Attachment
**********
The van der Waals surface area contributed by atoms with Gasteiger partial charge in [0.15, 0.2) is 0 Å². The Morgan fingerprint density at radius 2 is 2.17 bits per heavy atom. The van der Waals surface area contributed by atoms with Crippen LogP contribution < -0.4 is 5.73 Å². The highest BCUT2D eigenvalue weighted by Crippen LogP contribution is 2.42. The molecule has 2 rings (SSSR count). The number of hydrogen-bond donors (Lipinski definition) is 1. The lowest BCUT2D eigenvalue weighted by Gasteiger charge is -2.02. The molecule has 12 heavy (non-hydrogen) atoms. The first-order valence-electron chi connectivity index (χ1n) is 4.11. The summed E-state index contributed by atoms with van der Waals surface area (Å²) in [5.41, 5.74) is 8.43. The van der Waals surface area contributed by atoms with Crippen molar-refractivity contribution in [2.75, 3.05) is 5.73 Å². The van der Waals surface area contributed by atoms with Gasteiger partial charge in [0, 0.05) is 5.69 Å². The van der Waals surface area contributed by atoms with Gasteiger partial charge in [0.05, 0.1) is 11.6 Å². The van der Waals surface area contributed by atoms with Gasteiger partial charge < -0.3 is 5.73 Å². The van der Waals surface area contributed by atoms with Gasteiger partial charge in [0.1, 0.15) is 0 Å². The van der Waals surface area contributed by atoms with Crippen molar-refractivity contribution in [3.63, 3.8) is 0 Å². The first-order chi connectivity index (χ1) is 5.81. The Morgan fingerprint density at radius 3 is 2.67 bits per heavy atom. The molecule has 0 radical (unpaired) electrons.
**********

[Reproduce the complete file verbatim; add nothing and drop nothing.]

The van der Waals surface area contributed by atoms with Gasteiger partial charge in [0.15, 0.2) is 0 Å². The Morgan fingerprint density at radius 2 is 2.17 bits per heavy atom. The van der Waals surface area contributed by atoms with Crippen LogP contribution < -0.4 is 5.73 Å². The highest BCUT2D eigenvalue weighted by Crippen LogP contribution is 2.42. The molecule has 2 rings (SSSR count). The number of hydrogen-bond donors (Lipinski definition) is 1. The lowest BCUT2D eigenvalue weighted by Gasteiger charge is -2.02. The molecule has 12 heavy (non-hydrogen) atoms. The first-order valence-electron chi connectivity index (χ1n) is 4.11. The summed E-state index contributed by atoms with van der Waals surface area (Å²) in [5.41, 5.74) is 8.43. The van der Waals surface area contributed by atoms with Crippen molar-refractivity contribution in [2.75, 3.05) is 5.73 Å². The van der Waals surface area contributed by atoms with Gasteiger partial charge in [0, 0.05) is 5.69 Å². The van der Waals surface area contributed by atoms with Gasteiger partial charge in [0.05, 0.1) is 11.6 Å². The van der Waals surface area contributed by atoms with Gasteiger partial charge < -0.3 is 5.73 Å². The van der Waals surface area contributed by atoms with Gasteiger partial charge in [0.1, 0.15) is 0 Å². The van der Waals surface area contributed by atoms with Crippen molar-refractivity contribution in [3.63, 3.8) is 0 Å². The first-order chi connectivity index (χ1) is 5.81. The Morgan fingerprint density at radius 3 is 2.67 bits per heavy atom. The molecule has 0 radical (unpaired) electrons.